At bottom of Kremlin's neurotic view of world affairs is traditional and
instinctive Russian sense of insecurity. Originally, this was insecurity of a
peaceful agricultural people trying to live on vast exposed plain in
neighborhood of fierce nomadic peoples. To this was added, as Russia came into
contact with economically advanced West, fear of more competent, more powerful,
more highly organized societies in that area. But this latter type of
insecurity was one which afflicted rather Russian rulers than Russian people;
for Russian rulers have invariably sensed that their rule was relatively
archaic in form, fragile an artificial in its psychological foundation, unable
to stand comparison or contact with political systems of Western countries.
For this reason they have always feared foreign penetration, feared direct
contact between Western world and their own, feared what would happen if
Russians learned truth about world without or if foreigners learned truth about
world within. And they have learned to seek security only in patient but
deadly struggle for total destruction of rival power, never in compacts and
comprises with it.
It was no coincidence that Marxism, which has smouldered ineffectively for half
a century in Western Europe, caught hold and blazed for first time in Russia.
Only in this land which has never known a friendly neighbor of indeed any
tolerant equilibrium of separate powers, either internal of international,
could a doctrine thrive which viewed economic conflicts of society as insoluble
by peaceful means. After establishment of Bolshevist regime, Marxist dogma,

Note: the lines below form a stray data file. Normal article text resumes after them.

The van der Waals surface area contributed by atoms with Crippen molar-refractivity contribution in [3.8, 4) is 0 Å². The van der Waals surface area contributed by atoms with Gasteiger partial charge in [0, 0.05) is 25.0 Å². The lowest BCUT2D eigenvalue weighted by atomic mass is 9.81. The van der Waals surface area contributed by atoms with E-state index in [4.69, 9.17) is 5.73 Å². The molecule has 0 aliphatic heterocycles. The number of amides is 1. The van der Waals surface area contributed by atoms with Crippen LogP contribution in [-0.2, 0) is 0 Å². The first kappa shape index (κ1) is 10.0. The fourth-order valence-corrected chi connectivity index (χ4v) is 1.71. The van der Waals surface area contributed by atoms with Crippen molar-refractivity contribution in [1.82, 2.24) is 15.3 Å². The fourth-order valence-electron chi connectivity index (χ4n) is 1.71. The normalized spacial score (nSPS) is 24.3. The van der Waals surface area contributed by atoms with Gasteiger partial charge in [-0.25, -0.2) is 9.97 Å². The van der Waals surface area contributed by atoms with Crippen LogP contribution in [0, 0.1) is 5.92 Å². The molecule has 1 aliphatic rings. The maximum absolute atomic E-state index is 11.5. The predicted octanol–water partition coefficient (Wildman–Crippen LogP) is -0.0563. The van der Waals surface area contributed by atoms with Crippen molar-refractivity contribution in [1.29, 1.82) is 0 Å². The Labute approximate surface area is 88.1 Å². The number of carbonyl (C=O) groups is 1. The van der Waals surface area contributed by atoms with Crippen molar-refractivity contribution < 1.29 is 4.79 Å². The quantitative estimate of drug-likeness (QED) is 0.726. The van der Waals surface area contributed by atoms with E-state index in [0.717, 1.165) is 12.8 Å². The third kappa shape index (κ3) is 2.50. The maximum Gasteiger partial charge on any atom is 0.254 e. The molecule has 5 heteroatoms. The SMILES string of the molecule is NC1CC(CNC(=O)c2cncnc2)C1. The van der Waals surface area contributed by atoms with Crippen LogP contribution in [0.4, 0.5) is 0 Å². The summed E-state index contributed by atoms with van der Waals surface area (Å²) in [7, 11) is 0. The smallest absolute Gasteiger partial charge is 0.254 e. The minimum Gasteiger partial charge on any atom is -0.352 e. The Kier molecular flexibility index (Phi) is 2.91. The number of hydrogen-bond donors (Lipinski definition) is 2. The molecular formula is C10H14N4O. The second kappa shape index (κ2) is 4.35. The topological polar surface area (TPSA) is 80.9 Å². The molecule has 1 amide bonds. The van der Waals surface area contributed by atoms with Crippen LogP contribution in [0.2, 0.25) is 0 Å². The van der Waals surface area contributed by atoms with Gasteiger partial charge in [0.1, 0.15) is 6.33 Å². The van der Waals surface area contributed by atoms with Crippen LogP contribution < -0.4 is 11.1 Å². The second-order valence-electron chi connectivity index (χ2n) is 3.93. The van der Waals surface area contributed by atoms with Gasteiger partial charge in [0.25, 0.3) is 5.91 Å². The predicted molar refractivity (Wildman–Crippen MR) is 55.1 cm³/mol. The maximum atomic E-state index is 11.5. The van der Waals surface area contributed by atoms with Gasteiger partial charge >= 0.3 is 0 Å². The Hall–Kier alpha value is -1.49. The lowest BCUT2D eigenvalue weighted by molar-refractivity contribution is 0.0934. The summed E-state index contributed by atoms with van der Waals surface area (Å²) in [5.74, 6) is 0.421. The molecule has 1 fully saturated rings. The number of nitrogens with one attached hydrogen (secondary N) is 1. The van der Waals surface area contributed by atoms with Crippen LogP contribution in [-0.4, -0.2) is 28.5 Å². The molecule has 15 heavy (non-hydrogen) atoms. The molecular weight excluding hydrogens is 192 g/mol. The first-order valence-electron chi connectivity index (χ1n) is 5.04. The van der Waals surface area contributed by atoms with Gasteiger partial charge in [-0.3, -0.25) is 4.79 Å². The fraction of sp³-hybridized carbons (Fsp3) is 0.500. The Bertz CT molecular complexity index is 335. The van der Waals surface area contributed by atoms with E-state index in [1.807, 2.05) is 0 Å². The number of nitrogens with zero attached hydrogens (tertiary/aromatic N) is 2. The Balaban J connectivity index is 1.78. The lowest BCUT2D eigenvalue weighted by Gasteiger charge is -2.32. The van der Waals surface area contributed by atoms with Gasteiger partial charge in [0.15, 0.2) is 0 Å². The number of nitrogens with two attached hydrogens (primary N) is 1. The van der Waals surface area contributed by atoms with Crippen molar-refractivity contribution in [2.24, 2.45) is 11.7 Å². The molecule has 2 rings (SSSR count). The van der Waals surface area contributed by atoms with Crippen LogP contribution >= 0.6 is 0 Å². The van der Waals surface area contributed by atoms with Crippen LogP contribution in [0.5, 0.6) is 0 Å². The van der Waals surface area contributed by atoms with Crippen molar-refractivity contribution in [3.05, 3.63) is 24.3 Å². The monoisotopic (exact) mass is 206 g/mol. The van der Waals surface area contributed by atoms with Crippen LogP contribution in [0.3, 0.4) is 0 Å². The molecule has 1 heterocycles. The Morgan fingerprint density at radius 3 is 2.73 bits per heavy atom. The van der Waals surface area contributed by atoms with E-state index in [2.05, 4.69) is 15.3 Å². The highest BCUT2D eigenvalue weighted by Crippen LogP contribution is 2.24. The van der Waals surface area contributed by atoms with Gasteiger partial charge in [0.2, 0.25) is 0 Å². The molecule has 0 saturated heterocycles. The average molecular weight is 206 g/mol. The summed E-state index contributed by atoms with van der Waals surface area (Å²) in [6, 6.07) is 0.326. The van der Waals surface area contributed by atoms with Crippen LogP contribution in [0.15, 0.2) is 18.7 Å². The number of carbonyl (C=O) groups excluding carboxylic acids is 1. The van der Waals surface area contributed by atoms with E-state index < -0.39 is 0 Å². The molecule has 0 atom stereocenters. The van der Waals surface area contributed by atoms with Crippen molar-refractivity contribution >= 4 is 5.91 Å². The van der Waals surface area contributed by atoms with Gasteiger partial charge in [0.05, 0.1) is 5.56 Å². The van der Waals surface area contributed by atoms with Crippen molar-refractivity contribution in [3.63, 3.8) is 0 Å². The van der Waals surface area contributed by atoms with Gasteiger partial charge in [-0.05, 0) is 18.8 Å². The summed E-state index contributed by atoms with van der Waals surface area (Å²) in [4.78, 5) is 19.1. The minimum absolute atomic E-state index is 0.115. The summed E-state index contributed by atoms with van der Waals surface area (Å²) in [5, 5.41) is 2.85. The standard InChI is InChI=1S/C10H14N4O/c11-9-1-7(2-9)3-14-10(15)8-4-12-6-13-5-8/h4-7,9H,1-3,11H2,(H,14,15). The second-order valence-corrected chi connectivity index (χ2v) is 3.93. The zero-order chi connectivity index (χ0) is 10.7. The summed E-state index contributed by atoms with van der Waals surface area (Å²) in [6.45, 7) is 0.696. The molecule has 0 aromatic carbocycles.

rendered even more truculent and intolerant by Lenin's interpretation, became a
perfect vehicle for sense of insecurity with which Bolsheviks, even more than
previous Russian rulers, were afflicted. In this dogma, with its basic
altruism of purpose, they found justification for their instinctive fear of
outside world, for the dictatorship without which they did not know how to
rule, for cruelties they did not dare not to inflict, for sacrifices they felt
bound to demand. In the name of Marxism they sacrificed every single ethical
value in their methods and tactics. Today they cannon dispense with it. It is
fig leaf of their moral and intellectual respectability. Without it they would
stand before history, at best, as only the last of that long succession of
cruel and wasteful Russian rulers who have relentlessly forced country on to
ever new heights of military power in order to guarantee external security of
their internally weak regimes. This is why Soviet purposes must always be
solemnly clothed in trappings of Marxism, and why no one should underrate
importance of dogma in Soviet affairs. Thus Soviet leaders are driven [by?]
necessities of their own past and present position to put forward a dogma which
[apparent omission] outside world as evil, hostile and menacing, but as bearing
within itself germs of creeping disease and destined to be wracked with growing
internal convulsions until it is given final coup de grace by rising
power of socialism and yields to new and better world. This thesis provides
justification for that increase of military and police power of Russian state,
for that isolation of Russian population from outside world, and for that fluid
and constant pressure to extend limits of Russian police power which are
together the natural and instinctive urges of Russian rulers. Basically this
is only the steady advance of uneasy Russian nationalism, a centuries old
movement in which conceptions of offense and defense are inextricably confused.
But in new guise of international Marxism, with its honeyed promises to a
desperate and war torn outside world, it is more dangerous and insidious than
It should not be thought from above that Soviet party line is necessarily